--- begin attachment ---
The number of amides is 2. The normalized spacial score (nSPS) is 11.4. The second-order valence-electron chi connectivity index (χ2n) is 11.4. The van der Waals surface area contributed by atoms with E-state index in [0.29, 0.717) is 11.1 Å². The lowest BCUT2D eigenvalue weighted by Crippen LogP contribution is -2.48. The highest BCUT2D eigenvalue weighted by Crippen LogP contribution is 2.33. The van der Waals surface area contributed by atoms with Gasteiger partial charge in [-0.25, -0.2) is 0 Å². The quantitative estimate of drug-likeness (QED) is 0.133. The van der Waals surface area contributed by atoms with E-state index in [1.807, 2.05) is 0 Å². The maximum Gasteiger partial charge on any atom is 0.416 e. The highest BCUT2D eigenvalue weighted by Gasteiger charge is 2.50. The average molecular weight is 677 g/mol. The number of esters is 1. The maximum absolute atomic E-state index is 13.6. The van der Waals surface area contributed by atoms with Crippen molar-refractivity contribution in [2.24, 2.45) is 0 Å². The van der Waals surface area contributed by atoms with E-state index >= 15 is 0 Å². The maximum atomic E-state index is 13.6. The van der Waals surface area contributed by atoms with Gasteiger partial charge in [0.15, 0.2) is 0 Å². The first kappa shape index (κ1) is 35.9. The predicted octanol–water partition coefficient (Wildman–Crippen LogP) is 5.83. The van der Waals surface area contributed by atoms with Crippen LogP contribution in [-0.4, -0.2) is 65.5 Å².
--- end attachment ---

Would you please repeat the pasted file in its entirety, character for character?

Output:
The number of amides is 2. The normalized spacial score (nSPS) is 11.4. The second-order valence-electron chi connectivity index (χ2n) is 11.4. The van der Waals surface area contributed by atoms with E-state index in [0.29, 0.717) is 11.1 Å². The lowest BCUT2D eigenvalue weighted by Crippen LogP contribution is -2.48. The highest BCUT2D eigenvalue weighted by Crippen LogP contribution is 2.33. The van der Waals surface area contributed by atoms with Gasteiger partial charge in [-0.25, -0.2) is 0 Å². The quantitative estimate of drug-likeness (QED) is 0.133. The van der Waals surface area contributed by atoms with E-state index in [1.807, 2.05) is 0 Å². The maximum Gasteiger partial charge on any atom is 0.416 e. The highest BCUT2D eigenvalue weighted by Gasteiger charge is 2.50. The average molecular weight is 677 g/mol. The number of esters is 1. The maximum absolute atomic E-state index is 13.6. The van der Waals surface area contributed by atoms with Crippen molar-refractivity contribution in [2.24, 2.45) is 0 Å². The van der Waals surface area contributed by atoms with E-state index >= 15 is 0 Å². The maximum atomic E-state index is 13.6. The van der Waals surface area contributed by atoms with Gasteiger partial charge in [0.15, 0.2) is 0 Å². The first kappa shape index (κ1) is 35.9. The predicted octanol–water partition coefficient (Wildman–Crippen LogP) is 5.83. The van der Waals surface area contributed by atoms with Crippen LogP contribution in [-0.4, -0.2) is 65.5 Å².